Long before he enrolled as a student at LSU, freshman forward Ben Simmons became the focal point of Johnny Jones’ men’s basketball program.
“It’s been great,” Jones said. “We’ve certainly had our share of exposure, because of his presence. Even from last year prior to him coming, I don’t think we went a week without being, in some form or fashion, on the news in terms of the program. It’s certainly been a huge positive for us.”
It’s not hard to figure out the hype. Simmons, who leads the Southeastern Conference in rebounding at 11.8 per game and ranks fourth in scoring at 19.6 points, is the presumptive No. 1 pick in the 2016 NBA Draft.
First, Simmons becomes Missouri’s problem to handle Tuesday when Kim Anderson’s Tigers and Jones’ Tigers meet at 8 p.m. at the Pete Maravich Assembly Center in Baton Rouge, La.
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“He’s very rare,” MU point guard Terrence Phillips said. “He’s a 6-10 point-forward. You don’t really see that in college and high school. You only see that in the NBA.”
Phillips knows about Simmons’ talent from first-hand experience. His Oak Hill Academy teams played against Simmons and Montverde (Fla.) Academy three times.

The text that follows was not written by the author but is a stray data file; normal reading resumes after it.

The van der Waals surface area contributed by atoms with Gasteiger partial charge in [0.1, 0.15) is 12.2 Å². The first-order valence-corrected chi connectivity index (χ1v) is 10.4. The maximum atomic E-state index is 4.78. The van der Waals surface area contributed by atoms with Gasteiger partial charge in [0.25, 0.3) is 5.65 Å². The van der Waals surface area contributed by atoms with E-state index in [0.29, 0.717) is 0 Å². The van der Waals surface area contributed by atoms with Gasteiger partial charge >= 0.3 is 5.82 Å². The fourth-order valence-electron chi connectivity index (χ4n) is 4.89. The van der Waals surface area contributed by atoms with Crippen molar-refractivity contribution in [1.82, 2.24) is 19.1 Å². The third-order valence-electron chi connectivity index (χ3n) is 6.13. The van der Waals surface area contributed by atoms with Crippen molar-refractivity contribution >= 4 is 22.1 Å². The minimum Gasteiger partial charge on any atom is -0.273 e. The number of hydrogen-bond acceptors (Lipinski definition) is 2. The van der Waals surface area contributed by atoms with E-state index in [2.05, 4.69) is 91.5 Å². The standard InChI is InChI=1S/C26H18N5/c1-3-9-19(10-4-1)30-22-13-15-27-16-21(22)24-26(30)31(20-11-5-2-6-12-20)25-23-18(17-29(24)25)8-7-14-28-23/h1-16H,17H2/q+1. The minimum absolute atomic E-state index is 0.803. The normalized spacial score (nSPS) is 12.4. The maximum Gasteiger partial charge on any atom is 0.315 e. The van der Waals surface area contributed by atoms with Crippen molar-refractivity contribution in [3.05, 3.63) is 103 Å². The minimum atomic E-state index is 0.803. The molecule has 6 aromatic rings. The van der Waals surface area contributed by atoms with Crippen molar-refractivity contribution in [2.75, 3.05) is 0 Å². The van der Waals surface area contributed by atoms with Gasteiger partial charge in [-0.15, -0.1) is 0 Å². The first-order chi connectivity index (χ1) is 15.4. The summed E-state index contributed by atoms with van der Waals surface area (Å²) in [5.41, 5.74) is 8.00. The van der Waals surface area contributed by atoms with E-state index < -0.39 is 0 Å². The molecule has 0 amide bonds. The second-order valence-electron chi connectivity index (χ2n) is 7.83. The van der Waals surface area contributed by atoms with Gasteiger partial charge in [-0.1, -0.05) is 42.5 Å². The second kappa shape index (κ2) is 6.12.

Simmons scored 20 with 11 rebounds and six assists as Montverde beat Oak Hill in the Dick’s Sporting Goods High School national championship game last April at Madison Square Garden. Phillips had 15 points, nine rebounds, five assists and five steals in that game, but he also committed seven turnovers in a 70-61 loss.
“I’ve been up against Ben three years straight and he’s beaten me all three times,” Phillips said. “I guess you could say there’s a little motivation going in there, especially from last year losing the national championship at my high school. … Ben’s my guy, but it’s just going to be another two competing on Tuesday.”
Phillips’ best advice for defending Simmons?
“You’ve just got to try to keep in front of him,” Phillips said. “That’s the best I can tell you.”
Of course, that’s easier said than done. More than half of his shots this season come at the rim, where he’s connecting at a 75.3-percent clip, according to hoop-math.com.
Simmons only shoots 34.2 percent on jumpers, so keeping him off the block is critical. It also doesn’t guarantee success.
“The thing that impresses me … is what a great passer Simmons is,” Anderson said. “He’s had games where he hasn’t scored very much and they’ve still won. He’s guy that really makes everybody else better. … He sees the floor extremely well and he’s a tough guard on the inside for us too, because he’s so big and he’s so physical and he posts up so hard.”
Senior forward Ryan Rosburg knows he’s in for a challenge in the post, but there’s a twinge of excitement, too.
“He’s a great player and someday I think it will cool to tell my kids I played against him, and hopefully beat him, but we’ll see,” Rosburg said. “We’ve played a lot of great players, so we don’t take it any differently and we’ll just try to win.”